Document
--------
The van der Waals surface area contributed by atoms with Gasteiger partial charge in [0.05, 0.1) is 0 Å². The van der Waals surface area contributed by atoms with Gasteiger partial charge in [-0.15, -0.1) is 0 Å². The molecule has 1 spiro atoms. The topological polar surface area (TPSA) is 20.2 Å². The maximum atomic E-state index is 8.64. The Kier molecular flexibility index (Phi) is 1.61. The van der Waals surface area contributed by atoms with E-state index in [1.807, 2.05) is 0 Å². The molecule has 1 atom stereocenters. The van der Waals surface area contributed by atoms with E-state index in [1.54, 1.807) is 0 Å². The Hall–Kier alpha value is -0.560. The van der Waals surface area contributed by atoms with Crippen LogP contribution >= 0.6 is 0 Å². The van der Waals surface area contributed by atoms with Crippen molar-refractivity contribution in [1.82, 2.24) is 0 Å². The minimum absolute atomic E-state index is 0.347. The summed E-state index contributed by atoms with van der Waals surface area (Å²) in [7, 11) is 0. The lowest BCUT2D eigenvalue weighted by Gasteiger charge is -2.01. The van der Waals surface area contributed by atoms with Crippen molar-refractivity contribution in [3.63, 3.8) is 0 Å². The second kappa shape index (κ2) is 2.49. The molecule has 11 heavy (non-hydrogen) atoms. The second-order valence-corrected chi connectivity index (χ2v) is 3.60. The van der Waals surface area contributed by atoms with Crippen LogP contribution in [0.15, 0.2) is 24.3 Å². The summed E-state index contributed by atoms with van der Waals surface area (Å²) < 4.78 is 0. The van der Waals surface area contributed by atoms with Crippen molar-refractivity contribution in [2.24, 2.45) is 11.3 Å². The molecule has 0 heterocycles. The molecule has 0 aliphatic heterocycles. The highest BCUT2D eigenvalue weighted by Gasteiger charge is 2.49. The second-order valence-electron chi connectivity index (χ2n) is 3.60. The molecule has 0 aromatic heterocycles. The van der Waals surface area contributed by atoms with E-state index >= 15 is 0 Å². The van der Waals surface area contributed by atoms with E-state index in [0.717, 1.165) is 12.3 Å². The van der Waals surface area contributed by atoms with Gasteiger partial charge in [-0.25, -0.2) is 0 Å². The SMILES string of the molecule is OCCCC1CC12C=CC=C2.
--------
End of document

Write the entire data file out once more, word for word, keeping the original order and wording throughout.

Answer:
The van der Waals surface area contributed by atoms with Gasteiger partial charge in [0.05, 0.1) is 0 Å². The van der Waals surface area contributed by atoms with Gasteiger partial charge in [-0.15, -0.1) is 0 Å². The molecule has 1 spiro atoms. The topological polar surface area (TPSA) is 20.2 Å². The maximum atomic E-state index is 8.64. The Kier molecular flexibility index (Phi) is 1.61. The van der Waals surface area contributed by atoms with E-state index in [1.807, 2.05) is 0 Å². The molecule has 1 atom stereocenters. The van der Waals surface area contributed by atoms with E-state index in [1.54, 1.807) is 0 Å². The Hall–Kier alpha value is -0.560. The van der Waals surface area contributed by atoms with Crippen LogP contribution >= 0.6 is 0 Å². The van der Waals surface area contributed by atoms with Crippen molar-refractivity contribution in [1.82, 2.24) is 0 Å². The minimum absolute atomic E-state index is 0.347. The summed E-state index contributed by atoms with van der Waals surface area (Å²) in [7, 11) is 0. The lowest BCUT2D eigenvalue weighted by Gasteiger charge is -2.01. The van der Waals surface area contributed by atoms with Crippen molar-refractivity contribution in [3.63, 3.8) is 0 Å². The second kappa shape index (κ2) is 2.49. The molecule has 11 heavy (non-hydrogen) atoms. The second-order valence-corrected chi connectivity index (χ2v) is 3.60. The van der Waals surface area contributed by atoms with Crippen LogP contribution in [0.15, 0.2) is 24.3 Å². The summed E-state index contributed by atoms with van der Waals surface area (Å²) < 4.78 is 0. The van der Waals surface area contributed by atoms with Crippen molar-refractivity contribution in [2.24, 2.45) is 11.3 Å². The molecule has 0 heterocycles. The molecule has 0 aliphatic heterocycles. The highest BCUT2D eigenvalue weighted by Gasteiger charge is 2.49. The second-order valence-electron chi connectivity index (χ2n) is 3.60. The molecule has 0 aromatic heterocycles. The van der Waals surface area contributed by atoms with E-state index >= 15 is 0 Å². The van der Waals surface area contributed by atoms with E-state index in [0.717, 1.165) is 12.3 Å². The van der Waals surface area contributed by atoms with Gasteiger partial charge in [-0.25, -0.2) is 0 Å². The SMILES string of the molecule is OCCCC1CC12C=CC=C2.